The week leading up to the Martin Luther King, Jr. holiday is becoming increasingly important to me. (NOTE: Moving to Alabama has it’s jarring effects on just how deep the issue of racism still runs in our nation. Monday will be “Robert E. Lee Day” in Alabama and Mississippi.)Continue reading “The complacency of the white church”
Today’s cultural environment has a call for “justice.” The danger is that in some segments, that call is also coupled with a “calling out” meant to shame a particular person and drive them from our visual existence. David Brooks has an excellent column HERE to dive into that segment.
Justice has to move past vengeance and anger. It has to move to deeper change.Continue reading “True justice is not into shaming “the other side””
I was able to pick up a copy of A Testament of Hope: The Essential Writings and Speeches of Martin Luther King, Jr. while visiting the National Civil Rights Museum last year. It is a powerful compendium of Dr. King’s work in his words, not the interpretation of someone else.
He lays out his plan for nonviolent resistance and is clear this isn’t about cowardice. He moved this direction because he believed violence only created new social problems without correcting the old ones. His thoughts on nonviolent resistance had five basic principles:Continue reading “The meaning of nonviolent resistance”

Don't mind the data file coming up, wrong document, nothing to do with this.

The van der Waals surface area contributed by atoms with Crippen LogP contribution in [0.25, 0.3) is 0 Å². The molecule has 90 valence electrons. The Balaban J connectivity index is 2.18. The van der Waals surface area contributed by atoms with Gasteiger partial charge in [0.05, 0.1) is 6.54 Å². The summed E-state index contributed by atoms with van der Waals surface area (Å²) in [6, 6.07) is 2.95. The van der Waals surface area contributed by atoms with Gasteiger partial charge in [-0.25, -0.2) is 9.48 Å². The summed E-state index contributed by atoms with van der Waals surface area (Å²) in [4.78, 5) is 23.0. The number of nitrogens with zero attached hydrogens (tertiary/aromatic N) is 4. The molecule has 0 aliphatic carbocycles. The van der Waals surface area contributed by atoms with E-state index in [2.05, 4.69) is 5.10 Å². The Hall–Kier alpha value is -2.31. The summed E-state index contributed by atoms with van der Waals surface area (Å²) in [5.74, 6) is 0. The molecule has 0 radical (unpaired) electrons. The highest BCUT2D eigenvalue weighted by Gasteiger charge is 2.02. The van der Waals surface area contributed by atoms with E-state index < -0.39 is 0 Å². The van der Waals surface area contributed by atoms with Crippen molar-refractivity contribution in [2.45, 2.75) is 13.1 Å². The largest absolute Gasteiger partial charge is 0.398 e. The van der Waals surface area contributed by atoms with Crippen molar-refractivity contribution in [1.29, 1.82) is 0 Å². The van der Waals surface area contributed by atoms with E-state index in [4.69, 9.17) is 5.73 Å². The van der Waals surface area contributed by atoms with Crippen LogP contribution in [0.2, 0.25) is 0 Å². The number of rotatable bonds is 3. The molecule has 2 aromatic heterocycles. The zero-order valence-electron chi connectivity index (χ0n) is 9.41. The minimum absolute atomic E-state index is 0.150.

The struggle for freedom on the part of oppressed people in general and of the American Negro in particular has developed slowly and is not going to end suddenly. Privileged groups rarely give up their privileges without strong resistance. But when oppressed people rise up against oppression there is no stopping point short of full freedom. Realism compels us to admit that the struggle will continue until freedom is a reality for all the oppressed peoples of the world. — Martin Luther King, Jr., A Testament of Hope: The Essential Writings and Speeches
Over the past week I have been trying to slow down my thoughts and put into motion what I needed to have written 3-4 years ago. It’s been a vision and word that has been urgent, but I’ve been timid. I preached on it and was ignored. That happens all the time anyway, so I went on. Yet, my own spirit knew this was not something to just set aside. It was something that needed prayer and writing and warning.Continue reading “Re-evaluating “Living in Babylon””
All the vices are distorted or excessive attachments to good things. Wrath is ostensibly born of concern for justice and honor, greed regards sufficient possessions, gluttony is about food, vainglory seeks the approval of others. Vice happens when our pursuit of these good things gets twisted, that is, when we try to make them fill gaps and needs in our hearts that only God can fill, and when we define happiness in terms of them, rather than appreciating them as (finite) blessings from God. — Rebecca Konyndyk DeYoung, Glittering Vices: A New Look at the Seven Deadly Sins and Their Remedies